Defense Secretary Jim Mattis praised the historic peace negotiations between North Korea and South Korea Friday, but stressed that North Korea will still need to earn U.S. and allies’ trust as it works toward denuclearization.

“We will build, through confidence building measures, a degree of trust to go forward. So we’ll see how things go,” Mattis said. “I don’t have a crystal ball. I can tell you we are optimistic right now that there’s opportunity here that we have never enjoyed since 1950.”

Mattis’ comments came less than a day after North Korean leader Kim Jong Un and South Korean president Moon Jae-in signed the Panmunjom Declaration for Peace, Prosperity and Unification on the Korean Peninsula. If its carried through the agreement could lead to denuclearization and the formal end to the Korean War.

Earlier Friday President Donald Trump also hailed the agreement, but said U.S. military, economic and diplomatic pressure would continue as the agreement moves forward.

“We seek a future peace, prosperity, and harmony for the whole Korean Peninsula unlocking, not only a brighter future for the people of Korea, but for the people of the world,” Trump said. “However, in pursuit of that goal, we will not repeat the mistake of past administrations. Maximum pressure will continue until denuclearization occurs.”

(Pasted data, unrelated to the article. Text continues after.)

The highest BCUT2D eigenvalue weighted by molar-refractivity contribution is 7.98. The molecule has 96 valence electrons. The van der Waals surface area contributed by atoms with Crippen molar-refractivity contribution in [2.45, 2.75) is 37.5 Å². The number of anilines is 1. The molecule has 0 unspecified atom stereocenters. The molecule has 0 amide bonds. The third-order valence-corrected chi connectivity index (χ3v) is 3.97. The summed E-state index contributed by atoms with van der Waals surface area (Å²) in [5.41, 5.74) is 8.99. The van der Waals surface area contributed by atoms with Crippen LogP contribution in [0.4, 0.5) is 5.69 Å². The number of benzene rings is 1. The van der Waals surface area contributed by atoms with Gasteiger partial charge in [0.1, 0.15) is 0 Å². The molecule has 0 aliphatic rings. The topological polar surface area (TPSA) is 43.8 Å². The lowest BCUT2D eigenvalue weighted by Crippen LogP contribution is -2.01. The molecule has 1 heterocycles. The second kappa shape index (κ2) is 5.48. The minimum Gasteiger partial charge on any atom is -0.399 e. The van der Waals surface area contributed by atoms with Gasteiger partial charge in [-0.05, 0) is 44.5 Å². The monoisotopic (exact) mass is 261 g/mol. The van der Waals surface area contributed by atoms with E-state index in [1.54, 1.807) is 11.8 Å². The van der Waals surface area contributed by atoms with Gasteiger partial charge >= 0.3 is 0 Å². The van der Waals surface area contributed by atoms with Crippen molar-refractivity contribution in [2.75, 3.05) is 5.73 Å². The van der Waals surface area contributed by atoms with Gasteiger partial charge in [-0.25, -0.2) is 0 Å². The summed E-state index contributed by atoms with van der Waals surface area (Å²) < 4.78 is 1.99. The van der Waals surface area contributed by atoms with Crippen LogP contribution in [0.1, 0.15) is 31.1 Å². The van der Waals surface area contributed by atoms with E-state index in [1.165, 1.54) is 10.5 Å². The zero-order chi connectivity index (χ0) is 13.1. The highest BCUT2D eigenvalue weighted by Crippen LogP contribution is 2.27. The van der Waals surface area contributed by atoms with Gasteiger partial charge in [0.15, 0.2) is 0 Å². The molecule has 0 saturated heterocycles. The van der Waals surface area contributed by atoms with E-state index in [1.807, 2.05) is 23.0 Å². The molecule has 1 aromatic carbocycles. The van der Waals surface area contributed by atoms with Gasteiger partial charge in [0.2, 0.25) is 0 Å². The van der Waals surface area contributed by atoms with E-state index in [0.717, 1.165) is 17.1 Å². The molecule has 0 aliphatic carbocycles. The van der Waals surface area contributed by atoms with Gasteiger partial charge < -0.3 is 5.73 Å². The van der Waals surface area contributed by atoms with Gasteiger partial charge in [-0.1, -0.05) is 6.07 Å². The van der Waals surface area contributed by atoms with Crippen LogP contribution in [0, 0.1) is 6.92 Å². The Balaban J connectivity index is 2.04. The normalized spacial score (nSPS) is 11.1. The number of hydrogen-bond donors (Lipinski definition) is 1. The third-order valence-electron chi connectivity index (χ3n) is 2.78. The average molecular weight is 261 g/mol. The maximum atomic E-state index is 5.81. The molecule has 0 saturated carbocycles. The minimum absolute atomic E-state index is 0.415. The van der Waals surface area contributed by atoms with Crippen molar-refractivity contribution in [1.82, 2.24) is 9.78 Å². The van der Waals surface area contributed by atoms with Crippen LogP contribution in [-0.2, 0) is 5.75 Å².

Trump is scheduled to meet with the North Korean leader next month.

“I look forward to our meeting,” Trump said. “It should be quite something.”

The peace agreement could have significant ramifications for the estimated 28,500 U.S. troops based in South Korea. When asked, Mattis said it was premature to discuss whether the agreement could lead to a reduction in the number of U.S. forces permanently stationed there.

“That’s part of the issues that we’ll be discussing in negotiations with our allies first, and of course with North Korea,” Mattis said. “So I think for right now, we just have to go along with the process, have the negotiations and not try to make preconditions or presumptions about how it’s going to go. The diplomats are going to have to go to work now.”

Tara Copp is a Pentagon correspondent for the Associated Press. She was previously Pentagon bureau chief for Sightline Media Group.

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